First of all, this blog is based on my own opinion and not a company or someone else view. That’s why I call it “network architect perspective”. Therefore, this blog dose not aim to promote a vendor solution over another, instead to discuss how and why Cisco ACI can be more reliable using a “Network-based” architectural analysis.
Also, I’d like to Thank Juan Lage for taking the time out of his busy schedule to review this blog.
Before we go into the analysis let’s first define what “reliable” or reliability” means. A system can be considered as reliable when functioning without failure over a certain period of time.
One of the key measurements to a system’s reliability is the level of its operational quality within a given period of time.
The term operational quality here refers to some scenarios where a system might be technically up, yet is not performing its functions at the minimum required or expected level. This means, that the system is not delivering the intended service or performing a function reliably even if is technically up.
It is important to note that system reliability is one of the primary contributing elements to achieving the ultimate level of system or network availability.
One of the key influencing factors to the level of a system or technology solution reliability is complexity, mainly operational complexity, which in turn constructed of different sub-influencing factors such as control plane complexity..
Note: there are other aspects impact the level of reliability such as; MTTR, and time to service/upgrade
Reducing or avoiding Operational Complexity is key, because, no matter how nice and fancy design you propose and build to your customer, it has “No value” until it’s proven when it’s in-operation.
For more insight around this topic refer to my pervious blog “Why is OPEX one of the key aspects to consider in your design?”
Now, it’s time to review the high level architectural concept of both ACI and NSX forwarding plane. Both solutions employ MAC in IP (VxLAN) encapsulation to forward traffic within the data center network using different deployments models:
In building construction, the foundation carries the load of the structure on top of it, in addition to any future anticipated loads, such as people and furniture. Everything goes on top of the foundation. In other words, a solid and reliable foundation form the basis of everything that comes after.
Similarly, in network architectures, the foundation of the network (which is the underlying network infrastructure) is where the entire traffic load is handled. It can be a critical influencer with regard to the adoption of certain designs or goals. For instance, the core network nodes in the figure below interconnected over a physical fiber infrastructure in a ring topology. On top of this physical ring, there is a full mesh of VxLAN overlay peering sessions between the edge nodes.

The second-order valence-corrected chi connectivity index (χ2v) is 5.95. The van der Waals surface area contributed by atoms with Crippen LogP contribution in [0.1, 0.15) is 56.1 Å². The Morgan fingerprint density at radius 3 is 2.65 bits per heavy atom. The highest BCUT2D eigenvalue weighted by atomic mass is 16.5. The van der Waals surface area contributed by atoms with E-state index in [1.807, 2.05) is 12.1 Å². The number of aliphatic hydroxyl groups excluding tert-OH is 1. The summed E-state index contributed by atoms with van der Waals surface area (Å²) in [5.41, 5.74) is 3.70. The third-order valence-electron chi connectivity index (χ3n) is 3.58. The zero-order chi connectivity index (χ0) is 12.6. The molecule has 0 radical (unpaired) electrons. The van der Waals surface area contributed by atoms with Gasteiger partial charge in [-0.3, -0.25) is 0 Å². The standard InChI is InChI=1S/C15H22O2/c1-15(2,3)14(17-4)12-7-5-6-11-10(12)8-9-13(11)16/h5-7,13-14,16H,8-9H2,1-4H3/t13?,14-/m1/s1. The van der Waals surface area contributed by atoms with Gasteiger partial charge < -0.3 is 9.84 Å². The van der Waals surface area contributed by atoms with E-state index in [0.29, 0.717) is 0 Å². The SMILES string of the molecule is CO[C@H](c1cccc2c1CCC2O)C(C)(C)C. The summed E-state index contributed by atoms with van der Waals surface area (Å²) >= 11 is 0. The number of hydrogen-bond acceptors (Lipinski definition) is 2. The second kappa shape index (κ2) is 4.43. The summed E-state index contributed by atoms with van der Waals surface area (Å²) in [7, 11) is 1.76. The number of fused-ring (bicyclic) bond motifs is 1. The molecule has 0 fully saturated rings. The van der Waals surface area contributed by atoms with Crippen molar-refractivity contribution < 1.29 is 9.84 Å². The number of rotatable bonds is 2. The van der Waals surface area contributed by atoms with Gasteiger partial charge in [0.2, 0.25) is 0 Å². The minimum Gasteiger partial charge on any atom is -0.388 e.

From the control plane and logical point of view of the edge nodes with the VTEPs, these nodes are seen as directly interconnected, However, the actual traffic load and forwarding is handled by the physical core ring network, which means if any core router in the path has a congested link, it can affect all the edge nodes communicating over this path.
First conclusion: building an overlay network in isolation of the underlay network, most probably will lead to unreliable solution ( also this referred to as “communications islands”). As a network architect you must always look at the big picture, to see how the different components integrate, interact and communicate.
In any data center environment, to reduce operational complexity, you should aim to build a homogeneous data center network, which in turn will optimize the overall DC network reliability.
Here I am only referring to the network infrastructure, because it acts as the heart of the entire DC infrastructure (the more vendors you have the more complex it will be [more integrations, most probability different SLAs], thus, when you try to troubleshoot an issue you need to have different people with different skill sets as well as engage different vendors who typically don’t work together). Remember, always things will work smoothly and nicely when you do a demo or a lab, you won’t feel the aforementioned complexities, until you have it in a production environment.
With NSX, the VxLAN VTEP reside at the host/hypervisor level (host based) and build the VxLAN tunnel among the hosts. In this case, the network is seen as a black box to forward packets only with zero visibility of what’s going on across the underlay network. in other words, it does not address any issues related to improving the behavior of the physical infrastructure and you must do so in any way to build a reliable network.
Typically, hosts connect to the network over at least dual links..
Based on this there can be at least two different deployments scenarios:
Since the VTEP has single IP and all the traffic will be sourced and destined to this IP, to optimize the forwarding NSX uses the concept of Multiple VTEPs where two or more VTEP kernel interfaces can be added in an NSX vSwitch to provide 1:1 mapping with the physical uplinks of the vSwitch. With this scenario, The NSX vSwitch selects an uplink based on the virtual machine portID or MAC address. As you can see in the figure below, a single link can easily get congested or the quality is impact if one of the VMs sharing same link with other VMs, while its sending large amount of traffic (elephant flows). This behavior may also be replicated when the flows reach the physical network, because the NSX has no control or visibility of how the undelay will forward the packets/flows.
For instance, all the traffic between any two hosts may share single link across the entire underlay DC fabric as the network will see traffic between two VTEPs as a single flow (source and destination IP).